Sheldon

said...

Apparently mainstream neoconservative Catholics like Phil Lawler and Robert Royal can now grouped (and targeted) together with "rad-trads". Strange days have found us indeed.





BenYachov

said...



@Anon. II

I don't believe by a long shot "things are just hunky dory". I simply don't believe it's the end of history or that anything new (in terms of badness) is in fact happening. I also don't believe I am helpless.

Since you are talking pot shots at me personally let me return in kind.

You it seems have a Protestant's either/or mentality.

Either Francis is a big mega-disaster and the Church is going to Hell in a hand basket or things are just peachy keen and those are the only two choices.

I choose neither. I choose to be a realist. Francis like his predecessors will be great in some respects and lousy in others. Just like St John Paul II or Benedict Pius XII, St Pius X etc.....

Things aren't that bad but then again they HAVE NEVER been really great. With the Church in this world we have no Lasting City till the world to come.

The Church has been in distress since I started to care about it at age 20 (I am now 46). My elderly Italian aunts used to tell me stories how the Priest in their village openly kept a mistress. How did that happen during the golden age of pre-Vatican 2 Catholicism?

>Apparently mainstream neoconservative Catholics like Phil Lawler and Robert Royal can now grouped (and targeted) together with "rad-trads". Strange days have found us indeed.

Not as strange as a "Radtrad" like Michael Voris who has the correct idea of how too treat the Pope that puts him light years ahead of any Francis bashing so called Neo-Catholic.

Care on.





Athelstane

said...

Hello Ben,

"...then why is Burke one of the moderators at this Synod?"

Because Cardinal Burke was elected by his fellow bishops of one of the three English-speaking circles (the Anglicus A) as moderatore (chairman) of the group to help in the writing of the group reports that make the final report.

He wasn't appointed by the Pope.

The Pope, instead, spontaneously chose six additional prelates (including Cardinal Wuerl) to add to the committee.

There's no necessary inconsistency between the proposition that Cardinal Burke is out of favor with the inner circles of the Holy See but is still popular enough with many fellow bishops to win election to the Synod committee.





Athelstane

said...

One more thing, Ben:

"If Francis speaks off the cuff without a filter or control then he causes scandal and confusion. If OTOH they keep a tight lid on the information then Francis is Obama."

Presumably who such Catholics want to hear from are the Synodal bishops, not the Pope per se, who is scheduled to say little at the Synod anyway.

In any event, there's no necessity for a ubiquitously loquacious pope, and there is indeed very little historical precedent for it until recent decades. I believe it was Fortescue who once argued that the pope should hide in the Vatican, and disappear unless he wishes to make a formal definition. The less one speaks, the less likely it is that an imprudent remark will be avoided - but also, what words are spoken will have greater effect.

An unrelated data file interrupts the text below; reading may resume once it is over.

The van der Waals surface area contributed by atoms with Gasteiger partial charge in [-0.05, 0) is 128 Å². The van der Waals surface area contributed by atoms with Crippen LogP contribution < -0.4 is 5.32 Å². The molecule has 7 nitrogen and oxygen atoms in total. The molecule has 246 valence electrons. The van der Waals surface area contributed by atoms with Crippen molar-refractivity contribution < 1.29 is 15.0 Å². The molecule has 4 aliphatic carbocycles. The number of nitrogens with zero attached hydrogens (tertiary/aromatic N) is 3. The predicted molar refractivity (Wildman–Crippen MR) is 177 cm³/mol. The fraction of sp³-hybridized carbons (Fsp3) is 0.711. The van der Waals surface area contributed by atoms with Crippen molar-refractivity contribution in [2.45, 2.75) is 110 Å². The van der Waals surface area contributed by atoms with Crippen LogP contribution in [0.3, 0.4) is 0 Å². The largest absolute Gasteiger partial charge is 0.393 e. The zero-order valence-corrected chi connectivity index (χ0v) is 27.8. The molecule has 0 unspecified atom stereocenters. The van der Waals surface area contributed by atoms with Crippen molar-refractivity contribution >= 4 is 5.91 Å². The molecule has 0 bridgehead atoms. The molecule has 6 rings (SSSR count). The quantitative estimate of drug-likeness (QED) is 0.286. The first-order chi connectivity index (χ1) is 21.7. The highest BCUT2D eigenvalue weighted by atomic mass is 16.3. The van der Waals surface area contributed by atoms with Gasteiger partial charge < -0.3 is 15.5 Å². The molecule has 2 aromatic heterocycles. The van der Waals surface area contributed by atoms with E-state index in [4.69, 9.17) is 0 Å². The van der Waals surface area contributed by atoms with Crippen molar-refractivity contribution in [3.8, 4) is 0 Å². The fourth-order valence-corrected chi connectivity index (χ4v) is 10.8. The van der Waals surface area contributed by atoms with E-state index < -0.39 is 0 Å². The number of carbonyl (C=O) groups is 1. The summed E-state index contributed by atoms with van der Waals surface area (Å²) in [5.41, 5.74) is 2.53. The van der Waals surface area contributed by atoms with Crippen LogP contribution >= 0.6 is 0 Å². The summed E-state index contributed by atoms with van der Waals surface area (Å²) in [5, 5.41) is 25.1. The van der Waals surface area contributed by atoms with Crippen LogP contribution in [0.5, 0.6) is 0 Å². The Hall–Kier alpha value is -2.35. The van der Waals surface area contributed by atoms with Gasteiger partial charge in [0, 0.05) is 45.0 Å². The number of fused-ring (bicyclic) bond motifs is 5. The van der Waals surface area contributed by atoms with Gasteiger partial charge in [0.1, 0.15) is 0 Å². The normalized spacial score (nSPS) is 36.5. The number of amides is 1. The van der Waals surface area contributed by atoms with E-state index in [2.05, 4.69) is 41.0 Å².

JFM

said...

Ben,

You have got to be kidding me. Really. Francis causes scandal because he speaks, period, off the cuff or officially. That is pretty apparent. A strange world when laypeople do sound more Catholic than the Pope.

The issue here is His Holiness effuses about openness and then retreats into bureaucratic secrecy on official maters. A contradiction very similar to the one people observe in President Obama. It is not about being a Francis basher, but about bashing problematic behavior. It could be St. Peter for all I care. The man may be great, but his execution of his office is not something promised to be error-free.

The Church still has not learned its lesson. If any institution anywhere should have open and free conversation it is us. When something as basic as "The Family" requires such guarding in conversation and reems of talk of gradually etc, something is off. Similar situation to conversations about the welfare of our children. Only in the Catholic Church could matters that can be solved with basic common sense be inflated into "crisis" etc. And only in the Catholic church could wanting a Pope to sound like a Pope be construed as being impossible to please.

But hey, if someone is *sincere* and trying to follow the Lord, who can judge? All bets are off. Sincerity is what counts, and sincerely, I do believe both you and I are sincere in our comments. Which ma explain why we both are totally exasperated. I guess I should return to trying to generate enthusiasm for passing the peace!






Anon. II

said...

Ben says:

"I simply don't believe it's the end of history or that anything new (in terms of badness) is in fact happening."

Neither do I or, from what I can tell, most of us here. Things like this have happened before. The Arian controversy comes to mind, in which two-thirds of the bishops slid into heresy. So we can agree that nothing particularly new is happening. Just nothing especially admirable or good.

"You it seems have a Protestant's either/or mentality."